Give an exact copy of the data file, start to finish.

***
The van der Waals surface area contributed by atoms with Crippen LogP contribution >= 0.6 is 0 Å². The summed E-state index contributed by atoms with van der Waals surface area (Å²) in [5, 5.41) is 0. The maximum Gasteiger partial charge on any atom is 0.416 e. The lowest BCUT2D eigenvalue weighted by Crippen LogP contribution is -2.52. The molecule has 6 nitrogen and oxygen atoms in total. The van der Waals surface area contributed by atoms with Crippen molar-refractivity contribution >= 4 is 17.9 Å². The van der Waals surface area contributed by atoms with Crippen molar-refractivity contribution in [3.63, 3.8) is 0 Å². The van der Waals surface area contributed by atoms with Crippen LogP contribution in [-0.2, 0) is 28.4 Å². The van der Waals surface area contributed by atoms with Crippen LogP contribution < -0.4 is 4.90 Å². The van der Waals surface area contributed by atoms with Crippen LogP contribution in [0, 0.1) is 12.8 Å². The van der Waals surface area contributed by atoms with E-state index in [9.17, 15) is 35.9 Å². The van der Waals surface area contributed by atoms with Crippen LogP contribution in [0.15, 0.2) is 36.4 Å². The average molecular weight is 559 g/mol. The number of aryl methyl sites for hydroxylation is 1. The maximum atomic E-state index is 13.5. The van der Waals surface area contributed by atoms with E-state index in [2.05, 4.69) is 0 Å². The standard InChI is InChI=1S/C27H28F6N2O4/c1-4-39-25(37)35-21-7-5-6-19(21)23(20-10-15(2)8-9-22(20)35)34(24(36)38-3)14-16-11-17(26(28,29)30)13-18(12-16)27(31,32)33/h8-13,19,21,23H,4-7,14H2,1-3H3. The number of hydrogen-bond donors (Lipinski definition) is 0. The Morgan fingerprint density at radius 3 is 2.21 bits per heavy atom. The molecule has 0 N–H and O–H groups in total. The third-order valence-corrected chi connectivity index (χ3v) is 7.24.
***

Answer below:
The van der Waals surface area contributed by atoms with Crippen LogP contribution >= 0.6 is 0 Å². The summed E-state index contributed by atoms with van der Waals surface area (Å²) in [5, 5.41) is 0. The maximum Gasteiger partial charge on any atom is 0.416 e. The lowest BCUT2D eigenvalue weighted by Crippen LogP contribution is -2.52. The molecule has 6 nitrogen and oxygen atoms in total. The van der Waals surface area contributed by atoms with Crippen molar-refractivity contribution >= 4 is 17.9 Å². The van der Waals surface area contributed by atoms with Crippen molar-refractivity contribution in [3.63, 3.8) is 0 Å². The van der Waals surface area contributed by atoms with Crippen LogP contribution in [-0.2, 0) is 28.4 Å². The van der Waals surface area contributed by atoms with Crippen LogP contribution < -0.4 is 4.90 Å². The van der Waals surface area contributed by atoms with Crippen LogP contribution in [0, 0.1) is 12.8 Å². The van der Waals surface area contributed by atoms with E-state index in [9.17, 15) is 35.9 Å². The van der Waals surface area contributed by atoms with Crippen LogP contribution in [0.15, 0.2) is 36.4 Å². The average molecular weight is 559 g/mol. The number of aryl methyl sites for hydroxylation is 1. The maximum atomic E-state index is 13.5. The van der Waals surface area contributed by atoms with E-state index in [2.05, 4.69) is 0 Å². The standard InChI is InChI=1S/C27H28F6N2O4/c1-4-39-25(37)35-21-7-5-6-19(21)23(20-10-15(2)8-9-22(20)35)34(24(36)38-3)14-16-11-17(26(28,29)30)13-18(12-16)27(31,32)33/h8-13,19,21,23H,4-7,14H2,1-3H3. The number of hydrogen-bond donors (Lipinski definition) is 0. The Morgan fingerprint density at radius 3 is 2.21 bits per heavy atom. The molecule has 0 N–H and O–H groups in total. The third-order valence-corrected chi connectivity index (χ3v) is 7.24.